Frank Fredericks  Namibia   
02  Oct 1967
   180 cm 73 kg

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100 metres Dash All-Time Rankings  
(with Frankie Fredericks)
200 metres Dash All-Time Rankings  


Frank ("Frankie") Fredericks  is a Namibian former athlete, the first and so far only Olympic medalist of his country.

Born in Windhoek, Frankie Fredericks was awarded a scholarship at Brigham Young University in the U.S. in 1987. In 1991, after his country had become independent of South Africa, Fredericks could participate in international competition. At the World Championships that year, Fredericks won a silver medal in the 200 m, finishing behind Michael Johnson, and placed 5th in the 100 m.

The following year, at the Barcelona 1992 Summer Olympics, Fredericks became Namibia's first Olympic medalist when he finished second in both the 100 m and 200 m. In 1993, in Stuttgart, he became the nation's first World Champion, winning the 200 m.

In the 1994 Commonwealth Games, he won gold in the 200 m and bronze in the 100 m.

In the 1995 World Championships 100 m, after crossing the line he immediately went to help his friend Linford Christie who pulled a muscle in the race and signalled for help. This act of kindness endeared him to many (particularly British) athletics fans.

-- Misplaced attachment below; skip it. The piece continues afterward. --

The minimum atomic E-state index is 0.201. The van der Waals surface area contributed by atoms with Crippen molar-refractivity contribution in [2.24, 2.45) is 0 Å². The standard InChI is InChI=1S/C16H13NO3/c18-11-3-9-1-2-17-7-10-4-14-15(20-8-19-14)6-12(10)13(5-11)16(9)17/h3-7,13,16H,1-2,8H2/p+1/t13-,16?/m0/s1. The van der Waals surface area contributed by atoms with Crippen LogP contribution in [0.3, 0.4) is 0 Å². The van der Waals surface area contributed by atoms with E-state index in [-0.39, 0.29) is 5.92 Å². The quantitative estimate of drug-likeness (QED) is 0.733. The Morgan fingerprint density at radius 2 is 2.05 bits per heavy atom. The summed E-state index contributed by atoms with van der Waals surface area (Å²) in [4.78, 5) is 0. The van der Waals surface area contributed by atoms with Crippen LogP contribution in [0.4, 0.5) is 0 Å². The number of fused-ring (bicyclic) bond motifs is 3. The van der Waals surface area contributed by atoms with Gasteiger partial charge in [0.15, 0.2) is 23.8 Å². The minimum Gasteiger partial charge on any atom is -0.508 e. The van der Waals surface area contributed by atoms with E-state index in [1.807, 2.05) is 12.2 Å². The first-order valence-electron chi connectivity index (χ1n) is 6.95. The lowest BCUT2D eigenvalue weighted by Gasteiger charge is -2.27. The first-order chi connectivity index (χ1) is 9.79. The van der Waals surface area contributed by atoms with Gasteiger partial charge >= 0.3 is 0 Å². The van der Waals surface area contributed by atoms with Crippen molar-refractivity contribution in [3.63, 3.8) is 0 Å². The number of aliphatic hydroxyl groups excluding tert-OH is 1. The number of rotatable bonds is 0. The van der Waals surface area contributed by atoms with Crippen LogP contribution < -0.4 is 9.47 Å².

For the 1996 Summer Olympics, Fredericks was among the title favourites for both the 100 m and 200 m. He reached both finals, and again finished second in both. In the 100 m, he was beaten by Donovan Bailey, who set a new World Record, and in the 200 m he was beaten by Michael Johnson, who also set a new World Record.

In the 1998 Commonwealth Games in Kuala Lumpur, Malaysia, Frankie once again missed out on the chance of gold in the 100 m; he was beaten by Ato Boldon of Trinidad and Tobago.

Suffering from injuries, Fredericks had to withdraw from the 1999 and 2001 World Championships and the 2000 Summer Olympics. In the 200 m final at the 2004 Summer Olympics he finished 4th.

By the end of 2004 outdoor season, Fredericks resigned his active career. Also in 2004 he became a member of the International Olympic Committee.

He has run the 100 m under 10 seconds 27 times, number four on the all-time list behind Trinidadian Ato Boldon (28) Jamaican Asafa Powell (33) and American Maurice Greene (52)